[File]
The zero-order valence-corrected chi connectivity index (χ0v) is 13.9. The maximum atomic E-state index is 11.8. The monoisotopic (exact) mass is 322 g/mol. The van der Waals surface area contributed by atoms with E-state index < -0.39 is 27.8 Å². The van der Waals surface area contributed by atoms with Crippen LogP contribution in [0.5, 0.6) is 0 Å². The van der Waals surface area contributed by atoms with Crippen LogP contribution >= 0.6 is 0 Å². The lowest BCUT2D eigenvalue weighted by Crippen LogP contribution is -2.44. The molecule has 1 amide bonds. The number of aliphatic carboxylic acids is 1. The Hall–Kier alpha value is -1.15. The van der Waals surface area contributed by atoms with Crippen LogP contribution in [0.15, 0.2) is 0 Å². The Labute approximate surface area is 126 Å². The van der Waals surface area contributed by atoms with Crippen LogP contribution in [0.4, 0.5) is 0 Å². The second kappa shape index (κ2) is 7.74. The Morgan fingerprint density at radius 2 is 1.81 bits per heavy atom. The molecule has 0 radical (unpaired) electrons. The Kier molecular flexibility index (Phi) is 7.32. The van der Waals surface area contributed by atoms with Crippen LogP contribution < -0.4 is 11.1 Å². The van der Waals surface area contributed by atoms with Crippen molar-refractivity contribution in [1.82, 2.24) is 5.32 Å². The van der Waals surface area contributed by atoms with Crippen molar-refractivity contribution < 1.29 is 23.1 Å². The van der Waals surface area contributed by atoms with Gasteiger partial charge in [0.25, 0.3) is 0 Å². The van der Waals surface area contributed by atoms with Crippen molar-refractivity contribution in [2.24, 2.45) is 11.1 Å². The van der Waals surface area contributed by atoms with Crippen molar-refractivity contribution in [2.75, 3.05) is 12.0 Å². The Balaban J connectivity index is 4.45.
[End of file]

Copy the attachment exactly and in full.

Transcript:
The zero-order valence-corrected chi connectivity index (χ0v) is 13.9. The maximum atomic E-state index is 11.8. The monoisotopic (exact) mass is 322 g/mol. The van der Waals surface area contributed by atoms with E-state index < -0.39 is 27.8 Å². The van der Waals surface area contributed by atoms with Crippen LogP contribution in [0.5, 0.6) is 0 Å². The van der Waals surface area contributed by atoms with Crippen LogP contribution >= 0.6 is 0 Å². The lowest BCUT2D eigenvalue weighted by Crippen LogP contribution is -2.44. The molecule has 1 amide bonds. The number of aliphatic carboxylic acids is 1. The Hall–Kier alpha value is -1.15. The van der Waals surface area contributed by atoms with Crippen LogP contribution in [0.15, 0.2) is 0 Å². The Labute approximate surface area is 126 Å². The van der Waals surface area contributed by atoms with Crippen LogP contribution in [0.4, 0.5) is 0 Å². The second kappa shape index (κ2) is 7.74. The Morgan fingerprint density at radius 2 is 1.81 bits per heavy atom. The molecule has 0 radical (unpaired) electrons. The Kier molecular flexibility index (Phi) is 7.32. The van der Waals surface area contributed by atoms with Crippen LogP contribution < -0.4 is 11.1 Å². The van der Waals surface area contributed by atoms with Crippen molar-refractivity contribution in [1.82, 2.24) is 5.32 Å². The van der Waals surface area contributed by atoms with Crippen molar-refractivity contribution < 1.29 is 23.1 Å². The van der Waals surface area contributed by atoms with Gasteiger partial charge in [0.25, 0.3) is 0 Å². The van der Waals surface area contributed by atoms with Crippen molar-refractivity contribution in [2.24, 2.45) is 11.1 Å². The van der Waals surface area contributed by atoms with Crippen molar-refractivity contribution in [2.75, 3.05) is 12.0 Å². The Balaban J connectivity index is 4.45.